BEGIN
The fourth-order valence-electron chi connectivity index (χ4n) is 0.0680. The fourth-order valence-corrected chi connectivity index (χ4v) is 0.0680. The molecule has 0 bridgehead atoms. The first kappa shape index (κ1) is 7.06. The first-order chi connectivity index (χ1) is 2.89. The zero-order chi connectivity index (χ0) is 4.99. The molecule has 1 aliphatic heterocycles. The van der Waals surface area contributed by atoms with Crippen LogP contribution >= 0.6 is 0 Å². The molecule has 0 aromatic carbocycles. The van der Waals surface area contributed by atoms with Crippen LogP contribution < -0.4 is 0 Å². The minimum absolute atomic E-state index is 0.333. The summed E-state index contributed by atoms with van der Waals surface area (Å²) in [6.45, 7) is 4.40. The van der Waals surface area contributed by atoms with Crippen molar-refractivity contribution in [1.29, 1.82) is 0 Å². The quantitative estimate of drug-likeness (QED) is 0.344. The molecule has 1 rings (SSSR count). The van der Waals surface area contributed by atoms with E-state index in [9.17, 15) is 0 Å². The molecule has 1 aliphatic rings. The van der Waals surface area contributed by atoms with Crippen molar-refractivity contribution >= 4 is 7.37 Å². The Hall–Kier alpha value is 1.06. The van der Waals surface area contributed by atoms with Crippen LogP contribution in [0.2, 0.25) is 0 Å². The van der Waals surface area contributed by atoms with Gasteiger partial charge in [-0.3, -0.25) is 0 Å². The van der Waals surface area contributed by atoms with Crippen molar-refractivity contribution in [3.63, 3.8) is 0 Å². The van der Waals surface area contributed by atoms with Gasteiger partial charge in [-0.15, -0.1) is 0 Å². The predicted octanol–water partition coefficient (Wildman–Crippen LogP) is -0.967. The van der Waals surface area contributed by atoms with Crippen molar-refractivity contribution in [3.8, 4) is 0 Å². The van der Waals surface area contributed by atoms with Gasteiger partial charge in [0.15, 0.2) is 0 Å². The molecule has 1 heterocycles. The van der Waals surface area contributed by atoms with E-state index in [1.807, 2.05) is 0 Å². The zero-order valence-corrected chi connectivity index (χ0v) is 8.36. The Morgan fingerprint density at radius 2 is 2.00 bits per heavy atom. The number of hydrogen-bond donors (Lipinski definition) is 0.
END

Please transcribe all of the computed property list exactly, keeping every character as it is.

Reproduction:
The fourth-order valence-electron chi connectivity index (χ4n) is 0.0680. The fourth-order valence-corrected chi connectivity index (χ4v) is 0.0680. The molecule has 0 bridgehead atoms. The first kappa shape index (κ1) is 7.06. The first-order chi connectivity index (χ1) is 2.89. The zero-order chi connectivity index (χ0) is 4.99. The molecule has 1 aliphatic heterocycles. The van der Waals surface area contributed by atoms with Crippen LogP contribution >= 0.6 is 0 Å². The molecule has 0 aromatic carbocycles. The van der Waals surface area contributed by atoms with Crippen LogP contribution < -0.4 is 0 Å². The minimum absolute atomic E-state index is 0.333. The summed E-state index contributed by atoms with van der Waals surface area (Å²) in [6.45, 7) is 4.40. The van der Waals surface area contributed by atoms with Crippen molar-refractivity contribution in [1.29, 1.82) is 0 Å². The quantitative estimate of drug-likeness (QED) is 0.344. The molecule has 1 rings (SSSR count). The van der Waals surface area contributed by atoms with E-state index in [9.17, 15) is 0 Å². The molecule has 1 aliphatic rings. The van der Waals surface area contributed by atoms with Crippen molar-refractivity contribution >= 4 is 7.37 Å². The Hall–Kier alpha value is 1.06. The van der Waals surface area contributed by atoms with Crippen LogP contribution in [0.2, 0.25) is 0 Å². The van der Waals surface area contributed by atoms with Gasteiger partial charge in [-0.3, -0.25) is 0 Å². The van der Waals surface area contributed by atoms with Crippen molar-refractivity contribution in [3.63, 3.8) is 0 Å². The van der Waals surface area contributed by atoms with Gasteiger partial charge in [-0.15, -0.1) is 0 Å². The predicted octanol–water partition coefficient (Wildman–Crippen LogP) is -0.967. The van der Waals surface area contributed by atoms with Crippen molar-refractivity contribution in [3.8, 4) is 0 Å². The van der Waals surface area contributed by atoms with Gasteiger partial charge in [0.15, 0.2) is 0 Å². The molecule has 1 heterocycles. The van der Waals surface area contributed by atoms with E-state index in [1.807, 2.05) is 0 Å². The zero-order valence-corrected chi connectivity index (χ0v) is 8.36. The Morgan fingerprint density at radius 2 is 2.00 bits per heavy atom. The number of hydrogen-bond donors (Lipinski definition) is 0.